Plans for India’s second unmanned mission to the moon have been unveiled by the Indian Space and Research Organisation. Chandrayaan-2 will take off aboard the GSLV MK-III rocket at 0251 hours on 15 July from the Satish Dhawan Space Centre at Sriharikota in Andhra Pradesh.

The Chandrayaan-2 will attempt a soft landing on the unmapped southern pole of the moon. An extremely complex manoeuvre, a soft landing is a slow, gradual landing which has been achieved only by the US, the former Soviet Union, and China so far. This type of descent means the spacecraft will suffer no damage as it slows down during descent, requiring complex control over its speed.

Interestingly, all earlier lunar missions, manned or unmanned, have touched down on the better known northern hemisphere of the moon. Speaking to the media, ISRO Chairman K Sivan said, “It is also an interesting area. It receives low sunlight, so there are better chances of finding water here. The region, however, gets more hours of sunlight, thereby giving more time for the probes to carry out their experiments.”

The final moon landing is expected to take place between September 4 and 6.

Chandrayaan-2 is made up of three parts: an orbiter, a lander, and a rover. As it enters the lunar orbit, it will separate out into two parts, the orbiter and the lander.

A mock video of the total flight process.

The orbiter will continue to travel around the moon and is responsible for studying the moon’s exosphere. Equipped with a three-dimensional camera and an X-ray spectrometer, it will pick up the moon’s X-ray radiations, which will help scientists understand the moon’s surface elements and minerals.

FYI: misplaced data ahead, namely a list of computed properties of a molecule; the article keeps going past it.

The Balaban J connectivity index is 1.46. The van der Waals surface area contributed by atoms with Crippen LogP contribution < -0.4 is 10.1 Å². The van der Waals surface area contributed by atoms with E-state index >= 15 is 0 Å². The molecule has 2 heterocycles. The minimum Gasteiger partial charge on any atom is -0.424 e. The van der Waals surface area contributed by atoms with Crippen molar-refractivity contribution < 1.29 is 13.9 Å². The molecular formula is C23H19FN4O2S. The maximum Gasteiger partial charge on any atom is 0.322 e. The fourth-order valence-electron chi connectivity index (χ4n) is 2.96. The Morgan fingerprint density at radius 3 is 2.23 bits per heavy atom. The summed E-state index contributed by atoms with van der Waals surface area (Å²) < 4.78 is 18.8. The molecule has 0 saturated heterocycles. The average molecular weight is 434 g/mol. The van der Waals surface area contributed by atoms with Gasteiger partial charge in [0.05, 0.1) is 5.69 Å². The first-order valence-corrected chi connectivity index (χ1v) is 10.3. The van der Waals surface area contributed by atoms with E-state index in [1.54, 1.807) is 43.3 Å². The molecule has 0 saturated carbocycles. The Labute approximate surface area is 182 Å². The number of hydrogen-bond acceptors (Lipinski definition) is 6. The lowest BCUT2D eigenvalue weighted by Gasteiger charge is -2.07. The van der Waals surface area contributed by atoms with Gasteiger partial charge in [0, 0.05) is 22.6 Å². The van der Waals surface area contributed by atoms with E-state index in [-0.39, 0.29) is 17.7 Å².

The lander, meanwhile, will descend towards a designated spot on the surface of the moon.

It is this landing that will be the team’s greatest challenge. Lunar gravity is lumpy because of an uneven distribution of mass under the moon’s surface. The spacecraft has to break away from this uneven gravity, slow down from its initial speed and get into what is called a “descent trajectory” or the path followed for a touchdown.

“Slowly the lander will come and land at a place near the south pole,” explained Sivan. “From the 30 km [initial orbiting speed] to breaking of speed to landing will take 15 minutes. This 15 minutes will be the most terrifying moment for all of us. Not only Indian. ISRO has never undertaken such a complex flight.”

Once the lander has touched down, its doors will open and the moon rover will come out and land on the lunar surface. “From the time of landing to this moment, it will take four hours,” said Sivan.

The rover will move at a speed of 1 cm per second and will scan the surface for water minerals and an element called helium-3. The lander will inject a probe 10 cm deep into the moon’s surface to study seismic activity, manifested as lunar quakes.

Both the lander and rover have a life of one lunar day, or 14 earth days, while the orbiter can remain in function for an entire earth-year.

The cost of the entire mission, Sivan said, is Rs 600 crore.

The mission will also help integrate relations between ISRO and NASA, The Times of India reported. “NASA’s passive payload Laser Retroreflector, integrated with Vikram lander, will be ‘carried for free’ and help calculate the distance between the earth and the Moon,” K Sivan said. “It will also find the exact location of the lander on the Moon. This Nasa payload will work for long and Nasa will share the data generated from this payload with us.”

Launched on October 22, 2008, Chandrayaan-1 discovered water molecules on the lunar surface and orbited the moon over 3,400 times. The spacecraft completed its life cycle and lost communication with Earth on 29 August 2009.